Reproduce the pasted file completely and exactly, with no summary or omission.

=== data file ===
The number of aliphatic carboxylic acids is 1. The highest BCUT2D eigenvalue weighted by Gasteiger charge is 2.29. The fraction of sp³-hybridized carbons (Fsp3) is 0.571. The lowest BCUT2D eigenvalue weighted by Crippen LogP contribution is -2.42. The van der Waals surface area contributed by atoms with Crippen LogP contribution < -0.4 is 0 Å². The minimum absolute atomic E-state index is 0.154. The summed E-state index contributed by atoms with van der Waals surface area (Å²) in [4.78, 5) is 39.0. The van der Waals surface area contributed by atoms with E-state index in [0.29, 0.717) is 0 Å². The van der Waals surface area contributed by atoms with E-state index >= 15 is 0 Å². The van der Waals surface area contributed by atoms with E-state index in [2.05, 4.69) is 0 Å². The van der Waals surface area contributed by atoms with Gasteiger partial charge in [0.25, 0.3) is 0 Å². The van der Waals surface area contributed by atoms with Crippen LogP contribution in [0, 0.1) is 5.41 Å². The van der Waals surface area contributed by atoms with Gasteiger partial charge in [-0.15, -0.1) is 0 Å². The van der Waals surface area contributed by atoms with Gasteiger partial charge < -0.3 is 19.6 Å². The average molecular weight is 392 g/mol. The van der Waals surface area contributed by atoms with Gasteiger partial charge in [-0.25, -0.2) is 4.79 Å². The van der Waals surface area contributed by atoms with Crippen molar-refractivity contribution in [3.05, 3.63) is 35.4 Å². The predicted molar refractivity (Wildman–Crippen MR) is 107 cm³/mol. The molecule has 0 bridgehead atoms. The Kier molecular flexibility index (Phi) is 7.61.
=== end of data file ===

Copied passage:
The number of aliphatic carboxylic acids is 1. The highest BCUT2D eigenvalue weighted by Gasteiger charge is 2.29. The fraction of sp³-hybridized carbons (Fsp3) is 0.571. The lowest BCUT2D eigenvalue weighted by Crippen LogP contribution is -2.42. The van der Waals surface area contributed by atoms with Crippen LogP contribution < -0.4 is 0 Å². The minimum absolute atomic E-state index is 0.154. The summed E-state index contributed by atoms with van der Waals surface area (Å²) in [4.78, 5) is 39.0. The van der Waals surface area contributed by atoms with E-state index in [0.29, 0.717) is 0 Å². The van der Waals surface area contributed by atoms with E-state index >= 15 is 0 Å². The van der Waals surface area contributed by atoms with E-state index in [2.05, 4.69) is 0 Å². The van der Waals surface area contributed by atoms with Gasteiger partial charge in [0.25, 0.3) is 0 Å². The van der Waals surface area contributed by atoms with Crippen LogP contribution in [0, 0.1) is 5.41 Å². The van der Waals surface area contributed by atoms with Gasteiger partial charge in [-0.15, -0.1) is 0 Å². The van der Waals surface area contributed by atoms with Gasteiger partial charge < -0.3 is 19.6 Å². The average molecular weight is 392 g/mol. The van der Waals surface area contributed by atoms with Gasteiger partial charge in [-0.25, -0.2) is 4.79 Å². The van der Waals surface area contributed by atoms with Crippen molar-refractivity contribution in [3.05, 3.63) is 35.4 Å². The predicted molar refractivity (Wildman–Crippen MR) is 107 cm³/mol. The molecule has 0 bridgehead atoms. The Kier molecular flexibility index (Phi) is 7.61.